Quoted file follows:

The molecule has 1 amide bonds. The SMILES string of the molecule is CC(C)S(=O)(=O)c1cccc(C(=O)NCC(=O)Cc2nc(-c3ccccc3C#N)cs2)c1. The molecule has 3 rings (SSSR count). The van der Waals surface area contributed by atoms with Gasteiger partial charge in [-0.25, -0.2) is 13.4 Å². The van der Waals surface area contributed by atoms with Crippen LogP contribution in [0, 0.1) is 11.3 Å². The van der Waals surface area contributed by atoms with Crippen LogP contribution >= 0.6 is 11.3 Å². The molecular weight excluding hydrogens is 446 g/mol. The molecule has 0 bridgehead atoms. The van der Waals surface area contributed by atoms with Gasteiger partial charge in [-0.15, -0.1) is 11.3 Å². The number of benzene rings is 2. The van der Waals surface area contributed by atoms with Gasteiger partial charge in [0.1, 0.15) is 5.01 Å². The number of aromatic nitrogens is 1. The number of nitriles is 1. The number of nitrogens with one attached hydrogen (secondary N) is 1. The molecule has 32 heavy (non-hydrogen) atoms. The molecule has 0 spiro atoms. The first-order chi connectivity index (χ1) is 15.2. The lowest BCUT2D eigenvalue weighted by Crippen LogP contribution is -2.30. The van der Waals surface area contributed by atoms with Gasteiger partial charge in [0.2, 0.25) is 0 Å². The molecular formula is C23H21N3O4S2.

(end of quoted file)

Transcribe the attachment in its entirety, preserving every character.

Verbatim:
The molecule has 1 amide bonds. The SMILES string of the molecule is CC(C)S(=O)(=O)c1cccc(C(=O)NCC(=O)Cc2nc(-c3ccccc3C#N)cs2)c1. The molecule has 3 rings (SSSR count). The van der Waals surface area contributed by atoms with Gasteiger partial charge in [-0.25, -0.2) is 13.4 Å². The van der Waals surface area contributed by atoms with Crippen LogP contribution in [0, 0.1) is 11.3 Å². The van der Waals surface area contributed by atoms with Crippen LogP contribution >= 0.6 is 11.3 Å². The molecular weight excluding hydrogens is 446 g/mol. The molecule has 0 bridgehead atoms. The van der Waals surface area contributed by atoms with Gasteiger partial charge in [-0.15, -0.1) is 11.3 Å². The number of benzene rings is 2. The van der Waals surface area contributed by atoms with Gasteiger partial charge in [0.1, 0.15) is 5.01 Å². The number of aromatic nitrogens is 1. The number of nitriles is 1. The number of nitrogens with one attached hydrogen (secondary N) is 1. The molecule has 32 heavy (non-hydrogen) atoms. The molecule has 0 spiro atoms. The first-order chi connectivity index (χ1) is 15.2. The lowest BCUT2D eigenvalue weighted by Crippen LogP contribution is -2.30. The van der Waals surface area contributed by atoms with Gasteiger partial charge in [0.2, 0.25) is 0 Å². The molecular formula is C23H21N3O4S2.